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Sci Rep. 2019 Mar 1;9(1):3317. doi: 10.1038/s41598-019-39725-x.

Automated tracking of label-free cells with enhanced recognition of whole tracks.

Author information

1
Applied Systems Biology, Leibniz Institute for Natural Product Research and Infection Biology - Hans Knöll Institute (HKI), Jena, Germany.
2
Faculty of Biological Sciences, Friedrich Schiller University Jena, Jena, Germany.
3
Fungal Septomics, Leibniz Institute for Natural Product Research and Infection Biology - Hans Knöll Institute (HKI), Jena, Germany.
4
Institute of Hygiene and Microbiology, University of Würzburg, Würzburg, Germany.
5
Center for Sepsis Control and Care (CSCC), Jena University Hospital, Jena, Germany.
6
Applied Systems Biology, Leibniz Institute for Natural Product Research and Infection Biology - Hans Knöll Institute (HKI), Jena, Germany. thilo.figge@leibniz-hki.de.
7
Faculty of Biological Sciences, Friedrich Schiller University Jena, Jena, Germany. thilo.figge@leibniz-hki.de.
8
Center for Sepsis Control and Care (CSCC), Jena University Hospital, Jena, Germany. thilo.figge@leibniz-hki.de.

Abstract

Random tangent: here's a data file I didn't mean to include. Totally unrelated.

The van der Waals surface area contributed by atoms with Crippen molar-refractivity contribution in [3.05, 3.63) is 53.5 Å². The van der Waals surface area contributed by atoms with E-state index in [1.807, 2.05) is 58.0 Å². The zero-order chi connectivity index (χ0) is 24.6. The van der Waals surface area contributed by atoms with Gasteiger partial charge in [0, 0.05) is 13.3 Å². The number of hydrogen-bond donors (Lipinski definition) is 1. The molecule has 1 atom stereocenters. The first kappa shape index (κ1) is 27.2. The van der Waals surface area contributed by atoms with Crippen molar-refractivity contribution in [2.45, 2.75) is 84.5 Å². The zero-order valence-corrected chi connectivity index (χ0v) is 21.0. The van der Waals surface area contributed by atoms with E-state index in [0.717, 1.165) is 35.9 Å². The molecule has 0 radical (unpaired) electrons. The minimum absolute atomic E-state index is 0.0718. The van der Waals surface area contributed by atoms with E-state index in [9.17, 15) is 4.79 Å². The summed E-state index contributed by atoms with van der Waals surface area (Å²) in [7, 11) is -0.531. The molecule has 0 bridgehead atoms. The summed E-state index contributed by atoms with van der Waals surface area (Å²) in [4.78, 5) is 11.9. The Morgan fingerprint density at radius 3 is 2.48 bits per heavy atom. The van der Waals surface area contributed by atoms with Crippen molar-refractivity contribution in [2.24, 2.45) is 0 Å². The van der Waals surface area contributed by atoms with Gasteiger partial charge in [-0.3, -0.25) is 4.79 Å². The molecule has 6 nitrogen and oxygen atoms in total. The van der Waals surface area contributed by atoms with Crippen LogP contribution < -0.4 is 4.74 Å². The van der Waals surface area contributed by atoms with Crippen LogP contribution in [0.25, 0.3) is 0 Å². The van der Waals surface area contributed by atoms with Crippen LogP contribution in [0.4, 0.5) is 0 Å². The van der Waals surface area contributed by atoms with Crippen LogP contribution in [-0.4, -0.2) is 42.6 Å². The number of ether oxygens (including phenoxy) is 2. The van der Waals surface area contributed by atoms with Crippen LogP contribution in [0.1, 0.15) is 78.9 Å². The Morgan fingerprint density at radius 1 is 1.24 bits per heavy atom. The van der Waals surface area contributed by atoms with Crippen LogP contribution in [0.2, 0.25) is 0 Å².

Migration and interactions of immune cells are routinely studied by time-lapse microscopy of in vitro migration and confrontation assays. To objectively quantify the dynamic behavior of cells, software tools for automated cell tracking can be applied. However, many existing tracking algorithms recognize only rather short fragments of a whole cell track and rely on cell staining to enhance cell segmentation. While our previously developed segmentation approach enables tracking of label-free cells, it still suffers from frequently recognizing only short track fragments. In this study, we identify sources of track fragmentation and provide solutions to obtain longer cell tracks. This is achieved by improving the detection of low-contrast cells and by optimizing the value of the gap size parameter, which defines the number of missing cell positions between track fragments that is accepted for still connecting them into one track. We find that the enhanced track recognition increases the average length of cell tracks up to 2.2-fold. Recognizing cell tracks as a whole will enable studying and quantifying more complex patterns of cell behavior, e.g. switches in migration mode or dependence of the phagocytosis efficiency on the number and type of preceding interactions. Such quantitative analyses will improve our understanding of how immune cells interact and function in health and disease.

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